The Integrating Diversity Council is a small body of students from various marginalized associations on campus asked to represent their respective constituents. This body of students is responsible for bringing awareness to social justice issues on the university campus . . .

Never has it been considered – not by ASUA, not by Student Affairs, not by any of the Centers themselves – that this insistence on social justice is itself a form of control. Is it so much to ask that “cultural centers” be concerned with, y’know, culture – John Coltrane, say, or David Wojnarowicz – rather than bastardized liberation theology? While crying that an administrative move to a building is somehow “silencing the student voice,” conveniently forgotten is the fact that those opposing to the principle of redistributive justice have already been effective silenced. Potemkin diversity – which looks good on pamphlets – replaces intellectual diversity.

Certainly, Shelton’s move was about money. But the counter-move, led by the Chicano/Hispano Student Affairs Center, is a distinctly segregationist one – you stay out of our Center, and we’ll stay out of yours.

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4 Responses

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  1. mattstyer said, on 18 June 2009 at 3:45 pm

    It is sad that various culture groups seem to see a clear dichotomy between diversity and unity. The importance of the culture you inherit is easy to see, and so are reasons for wanting to protect it against another culture in some way, but it seems just as clear that turning inward won’t really achieve the desired results.

  2. A. Hill said, on 19 June 2009 at 2:20 pm

    If one is seriously concerned about the “silencing of voices” and homogenization of diverse points of view, perhaps they might start their crusade with the extant LGBT Center – which assumes, of course, that only one voice needs exist for the exchangeable gay, lesbian, bisexual, and transgender identities. Then one might turn the Chicano/Hispano Student Affairs Center, which manages to lump together Puerto-Rican-Americans, Cuban-Americans, Mexican-Americans, Haitian-Americans, Venezuelan-Americans, Argentinian-Americans, among many other groups. Don’t even try getting into Asian-Pacific American Student Affairs – an organization covering groups from literally half the globe. Why these groups are comfortable under the same roof, while others are not – well, that’s for them to know, and good luck finding out.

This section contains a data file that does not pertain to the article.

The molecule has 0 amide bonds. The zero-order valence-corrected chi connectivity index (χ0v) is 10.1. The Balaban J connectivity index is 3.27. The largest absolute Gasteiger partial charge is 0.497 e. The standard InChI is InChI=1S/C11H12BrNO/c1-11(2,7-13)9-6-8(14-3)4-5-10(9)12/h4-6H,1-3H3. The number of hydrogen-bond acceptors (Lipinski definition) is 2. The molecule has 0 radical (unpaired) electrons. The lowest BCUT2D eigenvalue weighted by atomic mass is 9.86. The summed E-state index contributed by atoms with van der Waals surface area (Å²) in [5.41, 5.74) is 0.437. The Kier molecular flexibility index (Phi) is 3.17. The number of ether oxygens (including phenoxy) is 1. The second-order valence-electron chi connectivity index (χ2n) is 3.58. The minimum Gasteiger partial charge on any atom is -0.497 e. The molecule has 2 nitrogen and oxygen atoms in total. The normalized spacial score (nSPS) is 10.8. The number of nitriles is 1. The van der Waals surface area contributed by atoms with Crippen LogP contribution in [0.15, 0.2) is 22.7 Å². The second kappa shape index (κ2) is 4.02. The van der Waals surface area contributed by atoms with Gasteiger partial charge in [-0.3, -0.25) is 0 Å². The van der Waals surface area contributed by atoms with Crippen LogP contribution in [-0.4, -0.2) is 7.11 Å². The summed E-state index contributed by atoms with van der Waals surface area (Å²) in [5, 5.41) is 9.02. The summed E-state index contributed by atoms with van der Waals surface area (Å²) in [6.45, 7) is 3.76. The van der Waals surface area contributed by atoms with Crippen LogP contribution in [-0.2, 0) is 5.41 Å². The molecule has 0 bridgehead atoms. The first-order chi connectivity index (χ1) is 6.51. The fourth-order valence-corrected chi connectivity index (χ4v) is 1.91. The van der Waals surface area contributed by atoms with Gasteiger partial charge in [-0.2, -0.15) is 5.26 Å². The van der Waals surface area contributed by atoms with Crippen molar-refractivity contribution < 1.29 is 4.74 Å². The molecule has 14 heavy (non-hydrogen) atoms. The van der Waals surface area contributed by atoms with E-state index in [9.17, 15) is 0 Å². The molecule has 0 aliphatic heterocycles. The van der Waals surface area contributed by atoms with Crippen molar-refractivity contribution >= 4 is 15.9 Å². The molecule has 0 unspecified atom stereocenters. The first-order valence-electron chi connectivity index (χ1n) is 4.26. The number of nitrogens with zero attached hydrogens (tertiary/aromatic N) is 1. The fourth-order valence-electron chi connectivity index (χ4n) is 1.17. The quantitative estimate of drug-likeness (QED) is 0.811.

this is basically what i intend to say every time i open my mouth on the matter.

  3. Linus Stephens said, on 22 June 2009 at 2:59 pm

    Arizona has just taken a major step towards dismantling race and gender preferences and discrimination in state and local government. Today, The state Senate voted to place an initiative on the 2010 general election ballot barring discrimination against – or preferential treatment for – any individual on the basis of race, sex, color, ethnicity or national origin. The Arizona House approved identical legislation last week.

    “Today we are giving Arizonans an opportunity to tell our government to end this form of legalized discrimination once and for all,” remarked Rachel Alexander, chair of the Arizona Civil Rights Initiative.

    And most people would agree with Rachel… A recent Quinnipiac University National Poll finds American voters overwhelmingly in favor of abolishing Affirmative Action. The survey also shows voters disagree by more than 3 to 1 with Supreme Court nominee Sonia Sotomayor’s ruling in favor of racial preferences in a case involving firefighters in New Haven, CT.

  4. […] will in all likelihood go down as one of the genuinely good things to come out of it. Unlike the claustrophobia exhibited by other groups on campus, the tutors from the Writing Center and the MASTR (math & […]